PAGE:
Where will we go from here? To Mars? To a nation of healthier, better educated citizens? Or will we remain stuck in a man-made quagmire, clawing the mud to keep up with the rest of the world?

I know what I want. I’m watching for people who know stuff and understand the rules well enough to think beyond them. Those are the people who will launch us forward. Those are the people who can make a large-scale, positive impact on the world.

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Weird Shorts

sue ranscht
Cover Art by Ian Bristow

Each of us has at least one weird friend who defies convention and relishes the bizarre. It’s even possible many of us are that friend. Of course, there are degrees of weirdness — I, for instance, consider myself to be on the charmingly eccentric side of weird as opposed to being on its totally bonkers, crazy-eyed, bat-eating, raggedy edge.

However, even if I were, I would still enjoy indulging in other people’s weird literary thoughts — like the stories in The Rabbit Hole — just as much as I enjoyed writing “Life Changing” for this anthology.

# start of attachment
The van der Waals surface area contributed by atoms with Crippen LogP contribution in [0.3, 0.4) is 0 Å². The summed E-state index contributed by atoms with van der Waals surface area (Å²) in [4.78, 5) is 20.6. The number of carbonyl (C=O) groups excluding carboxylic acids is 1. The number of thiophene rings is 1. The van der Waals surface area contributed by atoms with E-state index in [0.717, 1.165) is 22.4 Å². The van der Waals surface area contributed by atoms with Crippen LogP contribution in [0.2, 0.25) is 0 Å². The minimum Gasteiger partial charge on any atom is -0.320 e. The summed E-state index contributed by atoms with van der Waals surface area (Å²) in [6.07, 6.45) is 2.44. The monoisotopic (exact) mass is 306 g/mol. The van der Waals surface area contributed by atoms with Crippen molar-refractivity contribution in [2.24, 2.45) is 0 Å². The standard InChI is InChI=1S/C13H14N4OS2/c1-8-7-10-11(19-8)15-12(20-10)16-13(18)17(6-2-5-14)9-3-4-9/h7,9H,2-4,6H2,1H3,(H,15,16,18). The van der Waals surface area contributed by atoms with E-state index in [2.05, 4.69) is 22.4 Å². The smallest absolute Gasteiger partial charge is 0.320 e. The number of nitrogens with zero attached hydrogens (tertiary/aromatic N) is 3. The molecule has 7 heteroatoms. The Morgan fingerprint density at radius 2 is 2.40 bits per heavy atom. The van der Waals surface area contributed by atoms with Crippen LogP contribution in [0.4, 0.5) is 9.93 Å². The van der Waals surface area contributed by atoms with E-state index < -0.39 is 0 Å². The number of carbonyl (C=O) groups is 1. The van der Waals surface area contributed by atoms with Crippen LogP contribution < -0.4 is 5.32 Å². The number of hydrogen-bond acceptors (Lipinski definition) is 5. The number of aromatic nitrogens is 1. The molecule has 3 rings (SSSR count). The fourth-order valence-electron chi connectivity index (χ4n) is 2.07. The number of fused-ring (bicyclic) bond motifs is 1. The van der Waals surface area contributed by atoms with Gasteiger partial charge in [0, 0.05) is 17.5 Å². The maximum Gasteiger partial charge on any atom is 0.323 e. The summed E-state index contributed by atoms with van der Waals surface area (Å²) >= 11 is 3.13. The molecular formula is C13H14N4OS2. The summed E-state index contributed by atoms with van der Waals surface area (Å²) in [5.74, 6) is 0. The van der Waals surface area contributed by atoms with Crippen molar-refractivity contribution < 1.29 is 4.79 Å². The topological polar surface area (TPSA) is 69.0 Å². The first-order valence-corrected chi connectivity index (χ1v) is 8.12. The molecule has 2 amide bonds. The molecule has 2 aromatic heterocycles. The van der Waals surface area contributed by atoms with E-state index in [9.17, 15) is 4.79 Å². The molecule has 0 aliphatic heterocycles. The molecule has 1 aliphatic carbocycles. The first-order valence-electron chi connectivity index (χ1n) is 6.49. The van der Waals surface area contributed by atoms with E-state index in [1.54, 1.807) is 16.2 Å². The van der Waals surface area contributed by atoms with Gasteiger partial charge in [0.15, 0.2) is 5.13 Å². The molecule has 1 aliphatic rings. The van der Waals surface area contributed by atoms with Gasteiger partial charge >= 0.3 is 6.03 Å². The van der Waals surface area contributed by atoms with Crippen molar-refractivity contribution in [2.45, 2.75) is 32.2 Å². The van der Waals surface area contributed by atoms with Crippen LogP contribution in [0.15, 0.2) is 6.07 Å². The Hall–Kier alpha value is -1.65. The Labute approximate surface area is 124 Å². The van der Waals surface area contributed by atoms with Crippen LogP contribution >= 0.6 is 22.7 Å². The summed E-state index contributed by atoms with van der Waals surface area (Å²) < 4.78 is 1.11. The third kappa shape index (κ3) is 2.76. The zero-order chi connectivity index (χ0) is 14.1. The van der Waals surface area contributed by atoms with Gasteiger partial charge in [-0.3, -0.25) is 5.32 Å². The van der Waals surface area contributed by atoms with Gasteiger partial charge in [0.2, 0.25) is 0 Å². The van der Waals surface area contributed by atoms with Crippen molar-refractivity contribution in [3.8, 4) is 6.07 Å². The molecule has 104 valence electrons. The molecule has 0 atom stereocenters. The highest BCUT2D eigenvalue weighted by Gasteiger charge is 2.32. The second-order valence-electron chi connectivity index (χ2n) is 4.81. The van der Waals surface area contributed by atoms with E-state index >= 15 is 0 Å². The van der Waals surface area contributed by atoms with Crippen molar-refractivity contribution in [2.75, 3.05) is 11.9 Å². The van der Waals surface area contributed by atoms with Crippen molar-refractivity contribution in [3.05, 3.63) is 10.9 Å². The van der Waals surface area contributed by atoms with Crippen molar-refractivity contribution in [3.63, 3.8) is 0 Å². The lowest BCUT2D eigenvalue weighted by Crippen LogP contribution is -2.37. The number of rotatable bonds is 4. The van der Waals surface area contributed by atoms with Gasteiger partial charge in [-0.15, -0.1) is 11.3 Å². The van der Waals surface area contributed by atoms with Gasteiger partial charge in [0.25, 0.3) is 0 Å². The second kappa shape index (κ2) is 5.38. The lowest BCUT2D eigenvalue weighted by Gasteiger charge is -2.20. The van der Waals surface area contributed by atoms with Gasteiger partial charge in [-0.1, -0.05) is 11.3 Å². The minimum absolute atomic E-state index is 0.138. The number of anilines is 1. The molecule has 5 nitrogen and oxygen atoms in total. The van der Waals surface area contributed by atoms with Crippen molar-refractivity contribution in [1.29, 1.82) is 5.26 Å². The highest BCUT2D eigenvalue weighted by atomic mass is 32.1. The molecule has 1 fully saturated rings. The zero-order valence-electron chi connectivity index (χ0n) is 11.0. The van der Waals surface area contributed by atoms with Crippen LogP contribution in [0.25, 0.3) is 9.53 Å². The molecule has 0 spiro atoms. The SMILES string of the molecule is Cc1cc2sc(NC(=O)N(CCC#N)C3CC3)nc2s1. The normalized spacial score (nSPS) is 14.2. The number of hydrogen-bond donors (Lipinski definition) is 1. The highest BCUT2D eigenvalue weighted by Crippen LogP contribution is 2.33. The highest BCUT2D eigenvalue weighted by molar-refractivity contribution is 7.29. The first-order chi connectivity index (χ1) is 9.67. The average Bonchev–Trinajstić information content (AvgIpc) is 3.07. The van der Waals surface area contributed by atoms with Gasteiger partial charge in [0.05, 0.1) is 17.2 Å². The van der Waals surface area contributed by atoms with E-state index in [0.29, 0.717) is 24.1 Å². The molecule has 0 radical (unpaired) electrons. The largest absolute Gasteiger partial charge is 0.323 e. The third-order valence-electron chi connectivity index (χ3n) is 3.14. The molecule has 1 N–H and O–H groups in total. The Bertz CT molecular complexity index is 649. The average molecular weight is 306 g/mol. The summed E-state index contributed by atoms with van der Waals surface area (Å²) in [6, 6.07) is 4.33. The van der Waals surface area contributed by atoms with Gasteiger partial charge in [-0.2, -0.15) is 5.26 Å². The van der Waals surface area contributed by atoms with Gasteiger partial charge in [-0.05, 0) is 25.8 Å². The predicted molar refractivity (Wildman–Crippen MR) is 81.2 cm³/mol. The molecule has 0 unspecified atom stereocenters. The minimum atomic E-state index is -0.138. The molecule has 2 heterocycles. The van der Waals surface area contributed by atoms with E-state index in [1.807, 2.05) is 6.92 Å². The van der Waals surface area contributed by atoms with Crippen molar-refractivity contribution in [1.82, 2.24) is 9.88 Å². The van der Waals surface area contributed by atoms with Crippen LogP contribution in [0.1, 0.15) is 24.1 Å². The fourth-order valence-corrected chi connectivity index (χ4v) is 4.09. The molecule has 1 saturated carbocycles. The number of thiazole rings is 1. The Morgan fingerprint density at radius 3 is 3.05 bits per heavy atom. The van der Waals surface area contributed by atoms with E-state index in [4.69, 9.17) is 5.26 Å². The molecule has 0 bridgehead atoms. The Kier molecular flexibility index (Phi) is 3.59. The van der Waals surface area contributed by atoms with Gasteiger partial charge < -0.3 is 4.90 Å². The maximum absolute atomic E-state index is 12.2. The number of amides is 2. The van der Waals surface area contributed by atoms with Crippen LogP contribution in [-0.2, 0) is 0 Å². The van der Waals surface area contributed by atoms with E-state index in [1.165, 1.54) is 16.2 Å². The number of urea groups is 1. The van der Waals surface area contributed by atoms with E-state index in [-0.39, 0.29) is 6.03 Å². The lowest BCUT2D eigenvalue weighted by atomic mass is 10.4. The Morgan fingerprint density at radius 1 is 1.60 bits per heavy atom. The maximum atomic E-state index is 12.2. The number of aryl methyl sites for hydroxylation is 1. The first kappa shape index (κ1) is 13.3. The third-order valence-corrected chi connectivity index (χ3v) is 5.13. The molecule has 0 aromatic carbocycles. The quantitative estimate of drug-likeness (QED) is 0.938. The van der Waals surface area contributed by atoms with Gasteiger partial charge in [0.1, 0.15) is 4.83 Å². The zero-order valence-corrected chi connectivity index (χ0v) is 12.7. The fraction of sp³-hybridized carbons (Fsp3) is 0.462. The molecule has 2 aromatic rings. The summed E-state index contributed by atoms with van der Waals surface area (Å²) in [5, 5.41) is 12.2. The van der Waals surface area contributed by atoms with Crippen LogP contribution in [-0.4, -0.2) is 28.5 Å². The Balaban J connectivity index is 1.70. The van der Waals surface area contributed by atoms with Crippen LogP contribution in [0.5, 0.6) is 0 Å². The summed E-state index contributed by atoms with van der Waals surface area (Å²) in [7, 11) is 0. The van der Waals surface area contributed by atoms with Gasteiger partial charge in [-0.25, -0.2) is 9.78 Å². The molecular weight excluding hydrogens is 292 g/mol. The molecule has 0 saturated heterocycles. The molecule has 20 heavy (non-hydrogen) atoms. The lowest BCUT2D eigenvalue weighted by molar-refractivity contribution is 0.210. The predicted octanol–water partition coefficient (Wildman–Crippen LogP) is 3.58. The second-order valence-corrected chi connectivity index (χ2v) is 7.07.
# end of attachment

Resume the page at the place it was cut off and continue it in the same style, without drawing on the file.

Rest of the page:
I hope you’ll consider acquiring a copy or two, in paperback or for Kindle, for your weird friend and yourself. The proceeds will benefit the Against Malaria Foundation, a GiveWell top-rated charity.

Space, Time, and Raspberries, the Picture Book

“I will not be its illustrator.” S.T. Ranscht, author of Space, Time, and Raspberries.

“Good.” Everyone viewing this page.

 

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Blowing a big, wet raspberry at Einstein’s Absolute Speed Limit (Image credit: S.T. Ranscht, Not a Real Artist)

The only thing Raspberries wants is to go as fast as lightning. But when the teacher says, “Nothing can go as fast as lighting — it’s a Scientific Rule,” Raspberries must either give up the dream or keep trying to break the Rule, even though no one knows what will happen if the Rule breaks.

My beta readers (ages 5-9) — and their adults — have given me such excellent feedback on my most recent edits, that I believe Space, Time, and Raspberries is finally ready to meet the right publisher.

Let the hunt begin.

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A to Z Theme Reveal